The relationship between contractor and subcontractor is very close. At the Assisted Housing Services Corporation of Ohio, California Affordable Housing Initiatives, and North Tampa Housing Development Corporation, many staff actually list themselves on LinkedIn as CGI employees. The Ohio group's state director, for example, identifies himself as a "Manager of Consulting Services in CGI Federal's Healthcare Compliance Group, focused on business process outsourcing for the Department of Housing and Urban Development." The California group's state director calls himself the same thing, adding that he has "quickly adapted staffing strategies to changing industry conditions in order to maintain and improve competitive position," and has experience "analyzing and interpreting Federal policy and managing the impacts on operations." The Columbus Metropolitan Housing Authority executive named as the Ohio group's contract administrator was a CGI director of consulting services until 2011.
So while the "instrumentality" set up by the housing authority is a separate legal actor, it effectively functions as a joint venture with CGI.
"What CGI and a number of other firms have done is they've gone in to work with these local housing authorities and said, 'you're eligible for this contract, we can provide you with a lot of help in administering these contracts, and share the fees with you,'" says Garth Rieman, director of advocacy at the National Council of State Housing Agencies, which is now competing with the local housing authorities for the Section 8 contracts. "So it's a moneymaking venture for the local housing authority, to partner with these entities to win the contracts."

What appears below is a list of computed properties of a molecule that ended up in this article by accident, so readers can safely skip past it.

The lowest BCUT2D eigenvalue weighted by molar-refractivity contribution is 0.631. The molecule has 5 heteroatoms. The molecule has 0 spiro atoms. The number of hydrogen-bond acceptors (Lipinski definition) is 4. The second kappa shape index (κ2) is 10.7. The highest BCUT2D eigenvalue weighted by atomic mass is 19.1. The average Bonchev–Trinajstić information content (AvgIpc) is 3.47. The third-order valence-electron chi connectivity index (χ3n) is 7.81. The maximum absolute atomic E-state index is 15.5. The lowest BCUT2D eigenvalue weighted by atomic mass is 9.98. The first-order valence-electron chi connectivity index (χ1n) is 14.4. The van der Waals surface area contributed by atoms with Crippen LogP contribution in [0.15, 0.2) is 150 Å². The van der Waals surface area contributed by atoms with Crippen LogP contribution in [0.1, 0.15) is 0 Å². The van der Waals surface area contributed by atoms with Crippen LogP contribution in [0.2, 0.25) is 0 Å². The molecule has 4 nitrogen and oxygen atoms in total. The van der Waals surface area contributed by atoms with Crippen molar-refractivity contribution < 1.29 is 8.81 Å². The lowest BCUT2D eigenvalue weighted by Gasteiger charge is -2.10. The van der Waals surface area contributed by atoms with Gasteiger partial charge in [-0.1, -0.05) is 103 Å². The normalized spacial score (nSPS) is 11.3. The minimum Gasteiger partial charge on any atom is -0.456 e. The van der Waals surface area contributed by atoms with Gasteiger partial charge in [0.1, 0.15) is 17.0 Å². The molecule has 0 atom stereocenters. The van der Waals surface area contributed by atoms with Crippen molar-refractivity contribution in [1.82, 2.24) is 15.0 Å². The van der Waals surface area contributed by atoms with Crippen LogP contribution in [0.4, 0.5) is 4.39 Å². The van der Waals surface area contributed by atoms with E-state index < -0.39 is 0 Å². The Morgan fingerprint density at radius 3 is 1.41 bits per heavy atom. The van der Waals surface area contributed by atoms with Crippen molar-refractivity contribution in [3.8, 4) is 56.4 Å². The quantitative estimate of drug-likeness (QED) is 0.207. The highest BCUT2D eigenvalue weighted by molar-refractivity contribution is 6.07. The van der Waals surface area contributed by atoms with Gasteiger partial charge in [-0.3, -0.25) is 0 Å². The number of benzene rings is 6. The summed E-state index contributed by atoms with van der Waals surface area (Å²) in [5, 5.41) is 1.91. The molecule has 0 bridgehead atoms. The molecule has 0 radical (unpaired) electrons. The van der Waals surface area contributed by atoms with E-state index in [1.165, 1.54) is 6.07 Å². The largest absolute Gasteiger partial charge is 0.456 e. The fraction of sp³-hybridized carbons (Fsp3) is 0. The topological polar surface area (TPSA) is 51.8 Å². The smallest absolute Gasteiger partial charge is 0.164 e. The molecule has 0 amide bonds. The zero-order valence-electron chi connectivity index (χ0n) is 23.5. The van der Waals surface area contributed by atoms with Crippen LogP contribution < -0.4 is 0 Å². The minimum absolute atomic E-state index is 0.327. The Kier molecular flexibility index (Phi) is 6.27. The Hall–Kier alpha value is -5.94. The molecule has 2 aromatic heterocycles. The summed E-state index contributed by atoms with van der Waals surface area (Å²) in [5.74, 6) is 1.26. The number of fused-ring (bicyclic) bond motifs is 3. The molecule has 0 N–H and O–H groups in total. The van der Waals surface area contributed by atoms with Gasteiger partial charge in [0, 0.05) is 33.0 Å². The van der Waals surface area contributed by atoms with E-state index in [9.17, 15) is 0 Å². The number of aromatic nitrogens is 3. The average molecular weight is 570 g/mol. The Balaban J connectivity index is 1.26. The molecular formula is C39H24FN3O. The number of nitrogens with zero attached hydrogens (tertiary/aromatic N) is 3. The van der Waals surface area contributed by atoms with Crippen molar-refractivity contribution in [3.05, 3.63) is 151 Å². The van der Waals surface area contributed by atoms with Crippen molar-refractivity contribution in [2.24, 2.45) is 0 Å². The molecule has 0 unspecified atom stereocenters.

In 2007 and 2009, however, HUD's inspector general found that contract administrators had been allowed to overbill the program by tens of millions of dollars. In 2011, HUD decided to rebid the contracts, setting a lower standard for the profit margin that recipients would be allowed to take and a cap on the number of units any one contractor could administer. When the new contracts were awarded -- with a savings of about $100 million, or one third. over the previous set, -- many of CGI's partners lost out.
Instead of letting the awards stand, the losers complained en masse to the Government Accountability Office, prompting HUD to back off those awards and offer another solicitation. This time around, HUD got rid of the cap on the number of units a subcontractor could administer, but precluded out-of-state entities from landing a Section 8 contracts if there was a qualified local bidder, which cut into CGI's business model -- some of the entities they worked with offered services to housing authorities all around the region, and wanted to compete for contracts even further afield. The GAO ruled that the new process was a no-no.